It remains true that matter or information cannot escape, although some consider that for info the powerfull emissions happening when matter is torn just before the horizon does send back information...

Comment: Re:maybe it is the ternary logical world changing (Score 1) 364 364

Ah, I found the reference: colloque de Cerisy, l'auto-organisation ('self-organizing'), presentation from the mathematician Maurice Milgram about the formalisms of randomness, and the associated discussion. 1981. I was a cool young student at the time ;-)
Milgram probably elaborated more on it since then; but I remember he indeed draw the three-zones diagram, in a very cool manner...

Comment: maybe it is the ternary logical world changing too (Score 1) 364 364

I think the ternary world you describe, with its "not yet decided" area between the fully checked and the fully disproved zones, is something perfectly reasonable. I remember seeing it described in a french 'colloque de Cerisy' about complexity in the 80's.
The not yet decided zone is the most interesting territory, because its frontier is permanently moving, people continuously creating paths through it to 'extract' new verified or disproved items.
It's the main activity of Science to create these paths.
What is more worrying in the op, or at least the way we discuss it here, is the consideration of a part of the undecided zone as a 'will never be decidable but still so nice it sounds convincing', and the items in it becoming truths just because of that.
What is questioned here is the way you circulate around and through the frontier: up to now, the only vehicle was verification.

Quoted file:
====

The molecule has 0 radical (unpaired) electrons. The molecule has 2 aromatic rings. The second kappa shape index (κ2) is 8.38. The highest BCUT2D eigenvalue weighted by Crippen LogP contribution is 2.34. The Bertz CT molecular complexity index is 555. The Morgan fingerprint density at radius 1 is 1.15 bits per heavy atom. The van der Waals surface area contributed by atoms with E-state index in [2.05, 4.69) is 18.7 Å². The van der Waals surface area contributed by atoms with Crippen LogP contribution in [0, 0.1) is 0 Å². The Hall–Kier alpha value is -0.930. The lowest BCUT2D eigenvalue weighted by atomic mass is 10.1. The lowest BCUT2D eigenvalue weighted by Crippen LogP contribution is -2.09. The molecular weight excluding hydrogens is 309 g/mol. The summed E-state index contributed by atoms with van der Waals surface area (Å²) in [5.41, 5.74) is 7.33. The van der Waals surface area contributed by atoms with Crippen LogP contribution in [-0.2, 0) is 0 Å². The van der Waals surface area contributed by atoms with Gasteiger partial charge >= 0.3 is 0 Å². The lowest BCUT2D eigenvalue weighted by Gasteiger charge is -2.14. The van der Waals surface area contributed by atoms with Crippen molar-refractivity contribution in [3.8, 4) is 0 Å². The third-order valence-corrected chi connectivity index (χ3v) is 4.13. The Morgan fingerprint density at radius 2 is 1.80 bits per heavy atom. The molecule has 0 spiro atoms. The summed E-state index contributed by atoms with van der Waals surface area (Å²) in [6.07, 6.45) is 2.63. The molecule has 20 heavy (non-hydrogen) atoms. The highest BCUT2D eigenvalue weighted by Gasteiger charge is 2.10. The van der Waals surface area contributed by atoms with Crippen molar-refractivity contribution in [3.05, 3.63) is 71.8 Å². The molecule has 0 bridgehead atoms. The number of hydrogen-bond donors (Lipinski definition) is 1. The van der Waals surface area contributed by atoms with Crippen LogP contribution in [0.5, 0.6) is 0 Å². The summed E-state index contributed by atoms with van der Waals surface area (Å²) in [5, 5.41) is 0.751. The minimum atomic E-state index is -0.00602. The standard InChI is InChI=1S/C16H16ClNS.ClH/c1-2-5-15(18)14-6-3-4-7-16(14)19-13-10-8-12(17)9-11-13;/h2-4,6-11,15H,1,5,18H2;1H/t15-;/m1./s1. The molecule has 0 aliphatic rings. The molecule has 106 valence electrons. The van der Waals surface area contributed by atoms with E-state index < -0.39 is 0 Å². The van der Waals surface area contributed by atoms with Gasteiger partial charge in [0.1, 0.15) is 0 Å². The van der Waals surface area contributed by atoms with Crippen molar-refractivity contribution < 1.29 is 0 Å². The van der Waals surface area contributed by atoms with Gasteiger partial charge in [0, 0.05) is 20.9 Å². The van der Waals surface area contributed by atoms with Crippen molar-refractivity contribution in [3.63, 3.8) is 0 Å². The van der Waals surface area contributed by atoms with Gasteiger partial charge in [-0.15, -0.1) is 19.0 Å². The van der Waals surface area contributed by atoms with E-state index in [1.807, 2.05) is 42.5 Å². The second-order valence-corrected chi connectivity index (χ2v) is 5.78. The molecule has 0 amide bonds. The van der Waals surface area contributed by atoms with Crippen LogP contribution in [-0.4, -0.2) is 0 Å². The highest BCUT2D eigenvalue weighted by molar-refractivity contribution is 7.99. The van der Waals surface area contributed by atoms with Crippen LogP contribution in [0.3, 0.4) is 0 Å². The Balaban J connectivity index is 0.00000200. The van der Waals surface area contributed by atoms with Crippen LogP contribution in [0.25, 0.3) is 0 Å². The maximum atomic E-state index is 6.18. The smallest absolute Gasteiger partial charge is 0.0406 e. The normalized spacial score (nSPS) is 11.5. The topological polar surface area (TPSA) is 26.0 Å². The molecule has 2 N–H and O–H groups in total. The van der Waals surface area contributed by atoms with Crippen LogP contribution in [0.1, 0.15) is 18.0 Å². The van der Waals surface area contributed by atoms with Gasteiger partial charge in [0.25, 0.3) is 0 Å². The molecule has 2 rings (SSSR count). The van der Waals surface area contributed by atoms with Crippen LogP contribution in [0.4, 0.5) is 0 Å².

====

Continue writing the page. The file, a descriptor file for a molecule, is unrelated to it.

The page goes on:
Now for some cosmologists, or so we are told, being a simpler or nicer idea would become enough.
This, if true, is a concern to me.
Not really because of Cosmology, btw : I can still remain sceptical there -more because, as some remarked, then any religion will postulate similar truths.

Comment: Re:Yup (Score 1) 147 147

() I've found my group appreciates my coming by once a day to go through a list rather than multiple drop by's in a day.

I do agree with this, and prefer working with lists (action items, whatever).
But there are areas like emailed questions where you're almost certain if you ask two separate questions in the same text, you'll get only one reply, and even worse : your correspondent will be honestly certain he *did* react, no?

Comment: start important things on paper? (Score 1) 147 147

I know it may sound absurd, but whe I have a really important synthesis to prepare, be it the mail-to-CEO, strategy-in-six-slide-for-the-team, last-time-to-convince-this-guy I start it with a pencil on paper.
How many points, in which order, oh I need to mention that there, no, earlier
And when my draft has become reasonably illegible, I can trash it and start typing, I know exactly what to do.
((in fact, to be honest, Idon't trash the paper before I'm done typing ;-) but I almost never come back to it))

Comment: Re:I can kiss my Newton Messagepad goodbye? (Score 1) 124 124

I have a Samsung Galaxy Note that definitely accepts handwriting reasonably (and that, not being capable to gain root control, I'll abandon as soon as I find a reasonably open alternative).
On android you don't need Samsung techno anyway, you already have apps like Myscript Smartnotes (closed source but no Gapps) working as well...

The early bird who catches the worm works for someone who comes in late and owns the worm farm. -- Travis McGee